"We have this limited number of Swarovsky crystals covered champagne bottles that are very expensive - and they sell like hot cakes! Women buy them for hen's night parties and other special girls' night out events. And Asia is outselling the rest of the world!"
Sparkling wine that sparkles on the outside as well - hmm... why not?

But now one is challenged to think: what markets/products/services that have traditionally been male or female targeted are left?


TV shops x Department Stores

Today's Senken ran a story on the collaboration between department stores and TV shopping channels.

Jupiter Shop Channel is opening a store inside Hankyu Department Store Yurakucho Hankyu in Tokyo and QVC Japan is opening one in Odakyu Department Store Shinjuku . Both launched on 14 October for a limited time only.

The Yurakucho Hankyu store features Osaka bag brand, ThinkBee on the ground floor and will be open through to the 27th. On 21 October (today), Jupiter Shop Channel will feature the autumn/winter merchandise by ThinkBee on their TV broadcast as well.

The 3-way collaboration (shop channel, department store, and brand) has resulted also in limited merchandise available only at the store and during this limited period.

The store is equipped with a TV monitor playing the spot feature on an endless loop as well.

On the 4th floor of Shinjuku Odakyu features Celebista, QVC's original brand that offers merchandise developed in collaboration with celebrities based on their unique sense of style and lifestyle needs including pregnancy and being a mother.

The 25 sqm store is stocked with dresses, coats, and jackets hitting affordable price points.

This kind of collaboration between TV shop channels and department stores was attempted for the first time in November 2008 when Daimaru and Shop Channel collaborated on bag brand Accessoires Des Mademoiselles Limited (ADMJ).

The manager at Hankyu Department Store is quoted (but unnamed) as saying that this type of collaboration has become more accessible thanks to the credibility of TV shopping improving in the eyes of consumers.

The TV shopping channels are hoping to further enhance their brands' image by being in department stores, while department stores will only go out on a limb if the brands already have positive brand recognition among consumers. This could create some challenges for future collaborations, though they will certainly be on the rise, says Senken.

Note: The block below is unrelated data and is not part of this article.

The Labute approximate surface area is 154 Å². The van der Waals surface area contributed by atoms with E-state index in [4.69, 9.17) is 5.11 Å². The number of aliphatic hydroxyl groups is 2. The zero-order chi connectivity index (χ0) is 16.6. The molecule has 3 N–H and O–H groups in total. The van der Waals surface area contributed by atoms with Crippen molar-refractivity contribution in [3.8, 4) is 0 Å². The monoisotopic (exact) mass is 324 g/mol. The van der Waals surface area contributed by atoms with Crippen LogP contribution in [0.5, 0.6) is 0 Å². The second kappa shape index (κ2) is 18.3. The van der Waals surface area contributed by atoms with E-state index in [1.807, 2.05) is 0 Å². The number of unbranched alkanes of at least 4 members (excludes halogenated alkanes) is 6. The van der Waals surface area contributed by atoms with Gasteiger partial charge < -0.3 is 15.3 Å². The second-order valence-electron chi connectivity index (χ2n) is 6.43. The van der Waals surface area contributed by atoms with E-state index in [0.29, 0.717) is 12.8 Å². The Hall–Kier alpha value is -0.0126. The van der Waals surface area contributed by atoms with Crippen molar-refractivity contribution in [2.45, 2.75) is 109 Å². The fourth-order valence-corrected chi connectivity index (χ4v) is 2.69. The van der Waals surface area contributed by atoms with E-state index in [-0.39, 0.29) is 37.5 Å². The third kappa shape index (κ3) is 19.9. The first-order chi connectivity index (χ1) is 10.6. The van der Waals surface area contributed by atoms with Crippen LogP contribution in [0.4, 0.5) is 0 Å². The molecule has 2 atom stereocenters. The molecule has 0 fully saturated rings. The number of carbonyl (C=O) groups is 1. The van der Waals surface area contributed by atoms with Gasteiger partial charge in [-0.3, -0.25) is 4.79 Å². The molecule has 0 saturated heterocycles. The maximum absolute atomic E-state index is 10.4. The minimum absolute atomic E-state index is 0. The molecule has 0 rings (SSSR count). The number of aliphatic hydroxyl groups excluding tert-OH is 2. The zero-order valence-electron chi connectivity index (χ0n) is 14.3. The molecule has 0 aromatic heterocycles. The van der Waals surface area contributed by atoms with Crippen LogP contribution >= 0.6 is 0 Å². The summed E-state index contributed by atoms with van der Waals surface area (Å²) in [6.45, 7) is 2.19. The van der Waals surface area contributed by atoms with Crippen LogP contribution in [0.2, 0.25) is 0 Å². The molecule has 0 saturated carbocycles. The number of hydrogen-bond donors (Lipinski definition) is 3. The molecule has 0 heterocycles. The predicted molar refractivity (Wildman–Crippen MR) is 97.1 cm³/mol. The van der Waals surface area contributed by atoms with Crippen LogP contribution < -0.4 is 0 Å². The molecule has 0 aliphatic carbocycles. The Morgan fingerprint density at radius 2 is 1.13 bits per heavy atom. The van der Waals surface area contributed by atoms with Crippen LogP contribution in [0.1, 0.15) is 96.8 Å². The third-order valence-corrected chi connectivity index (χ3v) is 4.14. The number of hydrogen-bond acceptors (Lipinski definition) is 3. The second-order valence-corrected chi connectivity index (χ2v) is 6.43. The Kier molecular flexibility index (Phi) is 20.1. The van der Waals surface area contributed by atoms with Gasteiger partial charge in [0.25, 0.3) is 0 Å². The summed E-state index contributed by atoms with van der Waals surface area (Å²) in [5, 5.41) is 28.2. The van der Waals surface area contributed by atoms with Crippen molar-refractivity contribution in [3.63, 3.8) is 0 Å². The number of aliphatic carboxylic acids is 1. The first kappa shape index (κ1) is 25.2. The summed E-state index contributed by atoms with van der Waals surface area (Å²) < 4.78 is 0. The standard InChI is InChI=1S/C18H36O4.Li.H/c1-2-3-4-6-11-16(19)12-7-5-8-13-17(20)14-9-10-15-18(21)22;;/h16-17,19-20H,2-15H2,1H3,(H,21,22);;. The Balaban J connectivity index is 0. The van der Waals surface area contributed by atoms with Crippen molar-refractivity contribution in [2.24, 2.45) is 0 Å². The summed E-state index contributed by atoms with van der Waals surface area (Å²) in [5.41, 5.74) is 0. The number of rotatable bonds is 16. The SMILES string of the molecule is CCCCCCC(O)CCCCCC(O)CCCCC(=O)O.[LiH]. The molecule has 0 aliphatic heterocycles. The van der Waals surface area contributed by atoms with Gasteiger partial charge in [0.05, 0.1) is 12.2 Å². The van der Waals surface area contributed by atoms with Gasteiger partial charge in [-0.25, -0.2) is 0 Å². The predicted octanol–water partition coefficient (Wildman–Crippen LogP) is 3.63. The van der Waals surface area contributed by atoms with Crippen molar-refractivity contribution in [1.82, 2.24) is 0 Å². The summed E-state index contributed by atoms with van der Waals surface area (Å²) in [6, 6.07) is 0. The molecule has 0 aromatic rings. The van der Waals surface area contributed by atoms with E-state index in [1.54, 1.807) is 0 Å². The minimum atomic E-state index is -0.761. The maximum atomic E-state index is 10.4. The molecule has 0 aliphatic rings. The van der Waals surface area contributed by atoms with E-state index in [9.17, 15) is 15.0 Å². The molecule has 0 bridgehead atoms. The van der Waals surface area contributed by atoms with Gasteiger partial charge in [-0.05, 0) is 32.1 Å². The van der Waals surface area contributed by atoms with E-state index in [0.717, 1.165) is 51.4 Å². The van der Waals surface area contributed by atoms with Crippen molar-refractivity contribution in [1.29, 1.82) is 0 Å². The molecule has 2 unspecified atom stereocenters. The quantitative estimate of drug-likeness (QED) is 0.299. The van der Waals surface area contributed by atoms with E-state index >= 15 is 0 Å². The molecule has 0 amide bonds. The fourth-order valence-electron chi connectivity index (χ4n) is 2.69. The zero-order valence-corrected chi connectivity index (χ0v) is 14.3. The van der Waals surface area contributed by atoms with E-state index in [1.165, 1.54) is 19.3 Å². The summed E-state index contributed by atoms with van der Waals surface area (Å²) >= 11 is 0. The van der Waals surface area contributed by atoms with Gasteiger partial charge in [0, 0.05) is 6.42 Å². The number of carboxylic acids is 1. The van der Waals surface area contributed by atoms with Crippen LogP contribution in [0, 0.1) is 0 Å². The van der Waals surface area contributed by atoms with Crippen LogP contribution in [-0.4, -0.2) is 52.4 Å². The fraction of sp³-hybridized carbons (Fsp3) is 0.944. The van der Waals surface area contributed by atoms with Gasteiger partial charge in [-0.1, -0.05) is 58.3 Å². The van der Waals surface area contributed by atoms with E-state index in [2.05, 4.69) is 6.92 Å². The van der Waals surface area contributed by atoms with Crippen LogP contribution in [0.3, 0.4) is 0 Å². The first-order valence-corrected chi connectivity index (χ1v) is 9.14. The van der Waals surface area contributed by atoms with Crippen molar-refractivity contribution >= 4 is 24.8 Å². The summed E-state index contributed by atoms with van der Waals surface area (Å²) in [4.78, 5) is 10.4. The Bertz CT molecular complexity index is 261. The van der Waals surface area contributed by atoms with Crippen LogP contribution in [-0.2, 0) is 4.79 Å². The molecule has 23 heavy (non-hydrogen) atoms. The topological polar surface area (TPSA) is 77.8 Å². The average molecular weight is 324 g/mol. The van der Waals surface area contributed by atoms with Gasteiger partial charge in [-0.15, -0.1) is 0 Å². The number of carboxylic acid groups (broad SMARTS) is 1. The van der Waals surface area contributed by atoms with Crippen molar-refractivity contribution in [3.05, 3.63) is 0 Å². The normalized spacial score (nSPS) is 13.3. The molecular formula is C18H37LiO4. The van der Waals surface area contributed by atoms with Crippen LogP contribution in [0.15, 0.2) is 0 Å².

Furthermore, expanding into brick and mortar retail for nonstore retail brands pose visual merchandising and packaging challenges as well.

Yet this is another form of conversion of distribution channels that retailers and consumers alike will no doubt be watching closely.

Will TV shopping become so credible to the point where traditional retail brands would offer their products more readily as well?

When I closed a deal 15 years ago to sell Olympus cameras to pachinko parlours for them to be available as prizes, my seniors were very worried about the brand image being compromised. After the third order of 2,000+ units came through by the beginning of week 3, I was no longer labelled a rogue or a maverick that tarnished the brand image, but was suddenly a hero among the ranks for creating a completely new channel. Large volume orders do that for sales people.

Will that magic work for fashion brands through TV shopping? Would it work for TV shopping brands in department stores? With 19 consecutive months of sales decline (26months of consecutive decline in fashion items), can department stores ever again deliver that kind of magic for any product category other than food?


TV x Internet: Double and Triple Screen Users

Radio hasn't killed the newspaper.
TV hasn't killed the radio.
The Internet has not killed the TV.
Rather, the Net generation is growing up as consumers of information through multiple screens and all forms of media.

At the CEATEC conference in Tokyo, Masahiro Inoue, President of Yahoo Japan, spoke and said that the future is in developing services that can be delivered through a range of channels as Internet connectivity is realized through not just PCs, but the mobile phone, TV, car navigation systems, and game consols as well.

He shared research results that almost 70% of all generations simultaneously access the Internet (either via PC or mobile phone) while watching TV.
For tween women, that figure is close to 90%.

Many say that if they see something of interest on TV, they will connect to the Internet to learn more about the product or company and often make purchases afterwards online.

He also said that the number of Internet users and their page views have pretty much hit their peak with no significant growth anticipated. However, the amount of time spent online continues to rise, and said, "By utilizing the strength of the terminals, through double screen and triple screen connectivity, consumers may even be connected for 24 hours a day."

I can relate to this.
I, too, have purchased goods advertised on TV through their mobile commerce site rather than to sit and be put on hold on their toll free number or take note of it, look it up later and make a decision.
Nowadays it is not unusual for me to be reading my emails on my mobile phone while creating a presentation online with my PC and doing most of the required research online as well.
So using double screens through two terminals is a definite daily routine.

Yahoo launching a TV service and NTT docomo (a mobile phone service provider) purchasing TV shopping company Oak Lawn Marketing are all signs that traditional boundaries are rapidly disappearing. Content must now transcend media - and terminals are multi-functional.